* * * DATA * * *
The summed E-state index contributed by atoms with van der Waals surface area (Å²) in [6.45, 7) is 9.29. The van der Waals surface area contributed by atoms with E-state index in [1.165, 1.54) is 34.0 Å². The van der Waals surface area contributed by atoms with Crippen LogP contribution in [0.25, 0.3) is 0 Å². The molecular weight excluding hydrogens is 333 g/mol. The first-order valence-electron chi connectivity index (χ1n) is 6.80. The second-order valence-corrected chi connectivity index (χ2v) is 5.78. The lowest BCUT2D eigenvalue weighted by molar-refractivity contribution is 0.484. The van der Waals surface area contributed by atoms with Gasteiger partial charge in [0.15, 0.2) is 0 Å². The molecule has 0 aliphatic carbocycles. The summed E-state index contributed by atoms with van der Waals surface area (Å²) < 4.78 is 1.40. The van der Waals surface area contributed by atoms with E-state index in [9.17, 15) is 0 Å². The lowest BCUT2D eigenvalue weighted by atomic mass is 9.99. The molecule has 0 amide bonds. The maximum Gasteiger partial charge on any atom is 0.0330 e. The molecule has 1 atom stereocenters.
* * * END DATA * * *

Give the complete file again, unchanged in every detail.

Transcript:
The summed E-state index contributed by atoms with van der Waals surface area (Å²) in [6.45, 7) is 9.29. The van der Waals surface area contributed by atoms with E-state index in [1.165, 1.54) is 34.0 Å². The van der Waals surface area contributed by atoms with Crippen LogP contribution in [0.25, 0.3) is 0 Å². The molecular weight excluding hydrogens is 333 g/mol. The first-order valence-electron chi connectivity index (χ1n) is 6.80. The second-order valence-corrected chi connectivity index (χ2v) is 5.78. The lowest BCUT2D eigenvalue weighted by molar-refractivity contribution is 0.484. The van der Waals surface area contributed by atoms with Gasteiger partial charge in [0.15, 0.2) is 0 Å². The molecule has 0 aliphatic carbocycles. The summed E-state index contributed by atoms with van der Waals surface area (Å²) < 4.78 is 1.40. The van der Waals surface area contributed by atoms with E-state index in [9.17, 15) is 0 Å². The lowest BCUT2D eigenvalue weighted by atomic mass is 9.99. The molecule has 0 amide bonds. The maximum Gasteiger partial charge on any atom is 0.0330 e. The molecule has 1 atom stereocenters.